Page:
About a week or two before Christmas, I “wrap” the doors of the dining room to look like two enormous presents. From this day until Christmas, no one but Bob and I may enter the room. Behind its doors, we wrap presents and create other surprises for the kids. You can’t imagine how much they love seeing those wrapped doors and feeling the anticipation of what Bob and I are preparing for them.

Our barn decorated for Christmas

Whoever finds the pickle ornament on the tree has the honor of opening the first “Christmas box.” The Christmas box contains the new things for the year — the new game, new ornament, new puzzle, and most importantly, the new book we will read together.

Everyone fetches their sleeping bags, including Bob and me. In front of the fire in the living room, we spread out in front of the tree and settle in to watch White Christmas. Cozy together, we fall asleep, all seven of us, by the light of the fire.

In the morning, the kids wake us up with coffee and the fire roaring cheerfully. I slip the last tray of sweet rolls (reserved for us!) into the oven. After an enormous brunch, Bob reads the Christmas story, and we take turns opening presents, but only after they’ve found the ceramic baby Jesus that Bob and I have hidden while no one was watching.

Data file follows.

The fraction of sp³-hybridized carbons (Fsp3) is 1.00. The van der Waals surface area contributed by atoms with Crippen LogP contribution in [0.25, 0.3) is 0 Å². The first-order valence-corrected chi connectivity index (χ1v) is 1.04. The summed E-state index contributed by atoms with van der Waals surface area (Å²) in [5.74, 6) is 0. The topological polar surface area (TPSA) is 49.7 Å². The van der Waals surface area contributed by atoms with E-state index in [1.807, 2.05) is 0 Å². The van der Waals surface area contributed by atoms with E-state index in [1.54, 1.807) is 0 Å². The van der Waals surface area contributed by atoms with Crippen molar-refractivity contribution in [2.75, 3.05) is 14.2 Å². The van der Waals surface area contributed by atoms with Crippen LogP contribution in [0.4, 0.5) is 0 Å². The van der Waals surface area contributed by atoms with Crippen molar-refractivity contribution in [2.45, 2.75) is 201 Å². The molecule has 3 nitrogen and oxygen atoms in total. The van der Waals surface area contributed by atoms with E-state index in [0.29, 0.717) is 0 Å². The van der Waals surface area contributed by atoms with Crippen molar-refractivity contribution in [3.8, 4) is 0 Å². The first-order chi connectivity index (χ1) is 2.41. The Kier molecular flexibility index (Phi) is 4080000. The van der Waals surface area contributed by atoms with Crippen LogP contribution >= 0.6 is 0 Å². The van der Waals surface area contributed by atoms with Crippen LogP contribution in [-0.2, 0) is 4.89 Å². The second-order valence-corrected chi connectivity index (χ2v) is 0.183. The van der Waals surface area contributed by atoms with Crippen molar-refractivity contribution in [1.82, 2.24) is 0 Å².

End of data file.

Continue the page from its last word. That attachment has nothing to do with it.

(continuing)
But the sweetest gift of all is the time we spend together. Every single Christmas is a gift, and I value it more than any gift I’ve ever given or received.

Final Thoughts

It’s important to have regular traditions that make you smile and bring your family together. Beautiful traditions have the power to hold families together in times of uncertainty, providing a sense of stability and regularity. They are both a heritage and a legacy no one can take from you or your children. Why not take the holidays this year to create new traditions for your family and friends? It’s never too late to lay the foundations for a lifetime of precious memories.

Excerpted from Hungry for Home by Ruth McKeaney

This perfect gift is available NOW at the Hungry for Home shop!